Ignore the Fed

Brit Ryle

Posted January 31, 2024

You may not remember that the Fed was hiking interest rates at the start of 2018. I didn’t, I had to look it up…

I’m actually pretty proud of the amount of numbers and dates my brain keeps sorted and ready for pretty much instant recall. At the same time, I try not to be too hard on my brain on the infrequent occasions where a file request I make comes up empty. I’ll give my brain the benefit of the doubt that it might have to prioritize sometimes. After all, I don’t want to end up like Homer Simpson, that time his brain deleted the knowledge of how to drive a car in favor of some trivial fact…

So I was scrolling through some seasonal data for the S&P 500 from the past 10 years, covering the week of January 31 to February 8. And the statistics say that the S&P 500 has rallied during this period in 8 of the last 10 years, but the average move higher is actually a negative number.

Weird, right?

Well, my brain demanded that I investigate. And sure enough, the Dow Industrial Average experienced its 6th biggest decline (in terms of actual points, not percentage) on February 2, 2018. The index got smacked for 665 points that day. 

The catalyst was an employment report that showed a bigger than expected jump (200,000 jobs created vs. expectations for 180,000).  The takeaway was that the Fed would hike rates more than consensus at the time. So the market threw a fit, as it will do when it is disappointed. This particular fit was violent enough to make the Fed rethink its rate hike strategy…

So here we are, almost exactly 6 years later, and the market is at a point where the Fed could deliver a pretty severe disappointment…

“He Loves Me, He Loves Me Not…”

Back in November, Fed Chairman Jerome Powell promised interest rates would be cut this year. That’s really what kicked off the rally that we are still enjoying. Today, the market wants to get a clearer picture of when, exactly, these rate cuts will occur and when they will start. And on that front, the market will be disappointed…

Because it’s not reasonable to think that the Fed will say “we’re gonna cut rates next time.” It is much more reasonable to think that the Fed will continue to be evasive until they actually cut rates. And even then, they’ll say something like “we’re cutting rates, but stand ready to hike if inflation picks up again.”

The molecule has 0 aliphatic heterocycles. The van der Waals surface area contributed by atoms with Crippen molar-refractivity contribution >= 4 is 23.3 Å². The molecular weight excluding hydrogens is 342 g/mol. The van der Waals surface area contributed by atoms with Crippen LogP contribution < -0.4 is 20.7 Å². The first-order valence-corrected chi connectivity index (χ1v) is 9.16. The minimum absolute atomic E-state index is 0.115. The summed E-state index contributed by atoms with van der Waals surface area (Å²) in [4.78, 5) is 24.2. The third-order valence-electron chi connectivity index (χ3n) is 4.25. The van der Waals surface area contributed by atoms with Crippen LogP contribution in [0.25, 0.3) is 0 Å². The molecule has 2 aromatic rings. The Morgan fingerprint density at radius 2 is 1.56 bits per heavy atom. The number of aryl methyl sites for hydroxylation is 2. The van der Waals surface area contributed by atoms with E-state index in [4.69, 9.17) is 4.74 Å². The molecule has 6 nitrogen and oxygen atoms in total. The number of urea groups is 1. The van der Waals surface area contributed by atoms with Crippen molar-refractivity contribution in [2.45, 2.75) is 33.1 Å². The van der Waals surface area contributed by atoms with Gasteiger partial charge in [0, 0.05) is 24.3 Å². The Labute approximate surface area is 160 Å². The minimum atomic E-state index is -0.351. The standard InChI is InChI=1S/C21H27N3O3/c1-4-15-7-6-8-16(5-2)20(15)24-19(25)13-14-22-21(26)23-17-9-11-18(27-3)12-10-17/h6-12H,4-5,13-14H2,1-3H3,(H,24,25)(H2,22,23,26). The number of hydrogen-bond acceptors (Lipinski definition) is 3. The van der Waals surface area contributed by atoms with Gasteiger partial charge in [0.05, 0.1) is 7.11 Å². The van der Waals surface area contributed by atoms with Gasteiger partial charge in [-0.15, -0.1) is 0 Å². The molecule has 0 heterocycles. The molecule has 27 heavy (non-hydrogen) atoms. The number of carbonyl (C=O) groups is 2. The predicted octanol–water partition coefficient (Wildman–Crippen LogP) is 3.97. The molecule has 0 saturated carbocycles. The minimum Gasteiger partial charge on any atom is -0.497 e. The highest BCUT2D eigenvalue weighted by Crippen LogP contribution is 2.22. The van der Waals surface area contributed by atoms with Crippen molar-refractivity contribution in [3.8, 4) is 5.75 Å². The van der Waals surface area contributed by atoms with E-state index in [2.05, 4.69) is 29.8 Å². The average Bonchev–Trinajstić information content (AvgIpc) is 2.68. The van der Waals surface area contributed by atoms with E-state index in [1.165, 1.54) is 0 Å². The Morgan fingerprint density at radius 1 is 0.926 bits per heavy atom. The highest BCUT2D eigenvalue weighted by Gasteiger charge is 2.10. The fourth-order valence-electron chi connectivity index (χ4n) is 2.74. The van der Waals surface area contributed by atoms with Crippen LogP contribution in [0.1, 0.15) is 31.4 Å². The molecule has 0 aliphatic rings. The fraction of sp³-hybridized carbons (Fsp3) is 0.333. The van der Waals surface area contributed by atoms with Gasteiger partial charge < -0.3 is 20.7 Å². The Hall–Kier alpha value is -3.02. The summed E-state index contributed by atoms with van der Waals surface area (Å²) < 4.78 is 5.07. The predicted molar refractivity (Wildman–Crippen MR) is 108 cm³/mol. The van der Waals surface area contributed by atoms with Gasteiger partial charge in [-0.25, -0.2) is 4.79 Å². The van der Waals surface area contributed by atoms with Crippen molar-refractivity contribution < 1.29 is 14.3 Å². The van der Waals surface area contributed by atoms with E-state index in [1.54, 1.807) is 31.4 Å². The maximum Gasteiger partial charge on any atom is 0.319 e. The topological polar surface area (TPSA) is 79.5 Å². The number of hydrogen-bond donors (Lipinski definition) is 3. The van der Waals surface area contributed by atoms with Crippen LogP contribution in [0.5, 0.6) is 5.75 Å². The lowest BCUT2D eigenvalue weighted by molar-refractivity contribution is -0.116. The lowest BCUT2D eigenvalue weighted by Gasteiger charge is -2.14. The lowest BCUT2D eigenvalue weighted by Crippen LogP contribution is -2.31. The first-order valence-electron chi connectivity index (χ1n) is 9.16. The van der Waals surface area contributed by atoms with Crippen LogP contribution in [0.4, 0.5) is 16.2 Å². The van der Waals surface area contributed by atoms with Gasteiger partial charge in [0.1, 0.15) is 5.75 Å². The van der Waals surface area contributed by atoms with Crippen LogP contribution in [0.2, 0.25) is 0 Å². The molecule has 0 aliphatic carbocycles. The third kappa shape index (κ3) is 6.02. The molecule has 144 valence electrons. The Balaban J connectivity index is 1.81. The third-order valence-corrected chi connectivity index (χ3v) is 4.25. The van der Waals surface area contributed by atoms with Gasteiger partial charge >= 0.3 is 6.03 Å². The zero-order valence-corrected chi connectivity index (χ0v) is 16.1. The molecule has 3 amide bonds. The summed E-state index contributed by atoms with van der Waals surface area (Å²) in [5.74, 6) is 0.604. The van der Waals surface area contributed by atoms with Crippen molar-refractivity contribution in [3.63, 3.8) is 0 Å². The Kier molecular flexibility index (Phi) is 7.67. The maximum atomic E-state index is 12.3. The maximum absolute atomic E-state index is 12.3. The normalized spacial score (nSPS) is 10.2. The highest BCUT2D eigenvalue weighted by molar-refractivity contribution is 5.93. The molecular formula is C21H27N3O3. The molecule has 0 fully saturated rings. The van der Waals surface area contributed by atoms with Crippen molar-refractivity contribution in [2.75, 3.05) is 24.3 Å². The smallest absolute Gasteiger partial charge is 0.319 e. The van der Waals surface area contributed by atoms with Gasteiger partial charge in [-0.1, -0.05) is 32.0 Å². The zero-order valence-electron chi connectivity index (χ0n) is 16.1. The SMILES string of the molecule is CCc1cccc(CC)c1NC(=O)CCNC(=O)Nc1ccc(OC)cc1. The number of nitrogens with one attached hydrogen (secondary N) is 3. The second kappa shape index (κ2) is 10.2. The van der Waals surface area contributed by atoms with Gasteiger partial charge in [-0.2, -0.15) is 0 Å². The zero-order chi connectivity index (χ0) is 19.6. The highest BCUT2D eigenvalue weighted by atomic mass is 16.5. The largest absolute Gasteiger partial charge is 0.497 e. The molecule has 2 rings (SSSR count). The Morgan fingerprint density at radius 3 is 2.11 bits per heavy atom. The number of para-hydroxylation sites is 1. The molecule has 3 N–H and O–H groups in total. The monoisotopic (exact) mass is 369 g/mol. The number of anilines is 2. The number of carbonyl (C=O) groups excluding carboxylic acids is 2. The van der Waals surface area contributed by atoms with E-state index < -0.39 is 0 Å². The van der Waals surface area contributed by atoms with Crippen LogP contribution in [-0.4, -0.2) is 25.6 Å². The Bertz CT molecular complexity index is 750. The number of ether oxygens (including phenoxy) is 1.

Besides, there is already a “tell” for when the Fed will actually cut rates. It’s called “quantitative tightening,” or QT, and it’s the process by which the Fed is reducing the size of its balance sheet. QT effectively lowers the money supply. The Fed will stop QT before it cuts interest rates.

Another thing I can tell you is that this market is not dependent on rate cuts.

Last night, Microsoft reported a year over year 17% jump for revenue to $62 billion. And it said revenues will be about the same for the current quarter. That’s amazing growth for a company that big. These results completely validates Microsoft’s business strategy. And it has nothing to do with interest rates. 

The Dow Industrials was trading around 25,000 on February 2, 2018, when it suffered that huge 665 point drop we talked about at the start of this article. Since that time, the U.S. economy has suffered through a pandemic that spiked unemployment to 30%, inflation ramping up to 40 year highs, the fastest interest rate hike campaign in history and Russia’s invasion in Ukraine…

And the Dow Industrials currently sits above 38,000. 

Yeah, there will be ups and downs, but there’s only upside to owning great American companies.

That’s it for me today, take care and I’ll talk to you Friday…

Briton Ryle
Chief Investment Strategist
Pro Trader Today
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